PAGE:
“Then what do you call it? You refuse to let him in the house; you give him dirty looks every time you see him. Then there’s the way you talk to me about how terrible he is and why I need to re-think my choice.”

Her dad hung his head and stared at the ground, his hands in his back pockets.

“I just don’t see how you can want to be with someone like that.”

“Like what, Dad? A guy that loves me and takes care of me?

“Is that what you call it?”

She slammed her school books down on the table. “Yes. That’s what I call it.”

“Psychology, huh?”

Dottie scowled at him. “You’re changing the subject.”

He shook his head. “Just wondering if that book has anything in it about manipulation. Thought it might help you see what that boy is doing to you.”

Hot breath seared her lips. “Him? Manipulative? Have you looked at yourself recently? I’m done. If you can’t support me and the guy I’m going to marry, then—”

She stomped out of the house, letting the thought hang there. Then what?

That night she’d ripped the chain from her neck and threw it across her bedroom where it landed in the corner. It lay there for a month. Phone calls, emails, late night and early morning knocks at the door all went ignored. She’d refused to allow him an apology.

Tears now flooded the counter. How could she have gone so long without seeing her father? Even after the divorce, she’d refused. She’d never told him he was right. Mental anguish kept her from admitting the abusive power of her ex-husband’s manipulation. Pride kept her from calling home.

With the silver polished and as shiny as it would get, she undid the tiny, gold safety pin she’d used to hold the chain together in the jewelry box and began the process of replacing the broken clasp. A few minutes later, she sank into the driver’s seat of her car.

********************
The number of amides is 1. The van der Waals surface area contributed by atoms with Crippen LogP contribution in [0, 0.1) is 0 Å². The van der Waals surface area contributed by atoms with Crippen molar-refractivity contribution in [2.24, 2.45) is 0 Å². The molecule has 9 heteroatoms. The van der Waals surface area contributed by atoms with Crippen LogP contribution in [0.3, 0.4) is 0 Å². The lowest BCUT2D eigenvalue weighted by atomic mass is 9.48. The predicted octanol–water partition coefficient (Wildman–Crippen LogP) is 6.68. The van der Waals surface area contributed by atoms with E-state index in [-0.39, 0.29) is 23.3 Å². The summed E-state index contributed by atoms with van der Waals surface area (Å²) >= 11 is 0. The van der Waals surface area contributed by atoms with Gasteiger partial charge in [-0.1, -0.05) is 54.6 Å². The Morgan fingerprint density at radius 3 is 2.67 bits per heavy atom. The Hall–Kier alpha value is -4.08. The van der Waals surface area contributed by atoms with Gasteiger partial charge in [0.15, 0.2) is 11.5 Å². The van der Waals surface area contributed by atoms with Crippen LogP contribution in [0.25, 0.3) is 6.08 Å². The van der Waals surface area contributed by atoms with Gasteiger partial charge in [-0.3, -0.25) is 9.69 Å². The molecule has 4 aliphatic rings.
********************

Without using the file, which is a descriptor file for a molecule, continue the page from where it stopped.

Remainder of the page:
The worn building needed a facelift, and Dottie wondered what kind of place she’d relegated her father to. When the social worker called, Dottie had refused to see him but agreed to take responsibility for his care. After three years in a home, they recommended he move to hospice. Hospice. Why did she allow herself to hang onto such anger? The hate he must feel for her… Painful surges coursed through her limbs as the bands tightened around her chest again. How could she have hated him for so long?

“Right this way.”

A nurse escorted her toward a dark room. Her dad lay in a bed, able to view a TV with little volume or a generic print of a clay flower pot. Though a few monitors beeped, no other support was provided. The sight of withered skin and a frail body that bore some resemblance to her dad brought her to her knees next to the bed. She picked up his cold hand and brought it to her lips before placing it on her cheek.

“Daddy?”

His thin eyelids, more ashen than she remembered, fluttered, and tiny slits opened.

“Dot.” Her name croaked from between his dried lips.

Her chin trembled. “I’m sorry, Daddy.”

“What for?” Gentle pressure from his fingertips told her he was trying to squeeze her hand.

“Staying away. I miss you.”

A wash of emotion flooded her system. She’d missed him. The whole time. Years of missing him. It’s why she didn’t get rid of the necklace. But anger had taken control.

“I was so mad,” she said. “Then I—”

Sobs stopped her from speaking, but she took a rag and, while shaking, gently wiped his mouth and nose.

“Scared.”

The single word stopped her fidgeting.

“I didn’t mean to scare you.”

He shook his head. “You were scared.”

The words slipped between his shallow breaths.

“Yes,” she whispered. “I was.”

“I was never…” the words hung for a moment as he caught his breath, “angry.”

“You weren’t?”

His head moved left and right again.

“But I was so mean, and I ignored you for so long?”

“You are… my child.” His eyes opened just a little more. “I love you.”

“I love you too.”

He nodded. “I know.”